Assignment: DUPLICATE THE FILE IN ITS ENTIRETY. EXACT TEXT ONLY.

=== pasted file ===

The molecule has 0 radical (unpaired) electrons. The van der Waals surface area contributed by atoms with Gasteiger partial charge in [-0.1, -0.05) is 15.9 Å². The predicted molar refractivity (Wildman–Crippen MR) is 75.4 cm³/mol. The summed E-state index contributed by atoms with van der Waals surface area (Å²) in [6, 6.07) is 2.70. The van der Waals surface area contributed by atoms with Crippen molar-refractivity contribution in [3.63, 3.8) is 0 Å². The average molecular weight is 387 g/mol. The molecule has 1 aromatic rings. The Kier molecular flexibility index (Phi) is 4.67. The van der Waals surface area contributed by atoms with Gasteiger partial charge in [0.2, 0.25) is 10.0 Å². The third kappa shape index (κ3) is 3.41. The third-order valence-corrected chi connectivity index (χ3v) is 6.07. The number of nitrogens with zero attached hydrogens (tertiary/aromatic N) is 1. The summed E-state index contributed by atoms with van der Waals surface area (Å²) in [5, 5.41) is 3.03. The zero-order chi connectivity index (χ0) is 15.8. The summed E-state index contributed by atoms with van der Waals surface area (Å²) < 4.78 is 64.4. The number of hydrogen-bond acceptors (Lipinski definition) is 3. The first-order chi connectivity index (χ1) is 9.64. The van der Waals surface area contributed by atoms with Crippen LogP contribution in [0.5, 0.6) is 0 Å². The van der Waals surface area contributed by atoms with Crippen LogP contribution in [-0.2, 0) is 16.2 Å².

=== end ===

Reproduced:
The molecule has 0 radical (unpaired) electrons. The van der Waals surface area contributed by atoms with Gasteiger partial charge in [-0.1, -0.05) is 15.9 Å². The predicted molar refractivity (Wildman–Crippen MR) is 75.4 cm³/mol. The summed E-state index contributed by atoms with van der Waals surface area (Å²) in [6, 6.07) is 2.70. The van der Waals surface area contributed by atoms with Crippen molar-refractivity contribution in [3.63, 3.8) is 0 Å². The average molecular weight is 387 g/mol. The molecule has 1 aromatic rings. The Kier molecular flexibility index (Phi) is 4.67. The van der Waals surface area contributed by atoms with Gasteiger partial charge in [0.2, 0.25) is 10.0 Å². The third kappa shape index (κ3) is 3.41. The third-order valence-corrected chi connectivity index (χ3v) is 6.07. The number of nitrogens with zero attached hydrogens (tertiary/aromatic N) is 1. The summed E-state index contributed by atoms with van der Waals surface area (Å²) in [5, 5.41) is 3.03. The zero-order chi connectivity index (χ0) is 15.8. The summed E-state index contributed by atoms with van der Waals surface area (Å²) < 4.78 is 64.4. The number of hydrogen-bond acceptors (Lipinski definition) is 3. The first-order chi connectivity index (χ1) is 9.64. The van der Waals surface area contributed by atoms with Crippen LogP contribution in [0.5, 0.6) is 0 Å². The van der Waals surface area contributed by atoms with Crippen LogP contribution in [-0.2, 0) is 16.2 Å².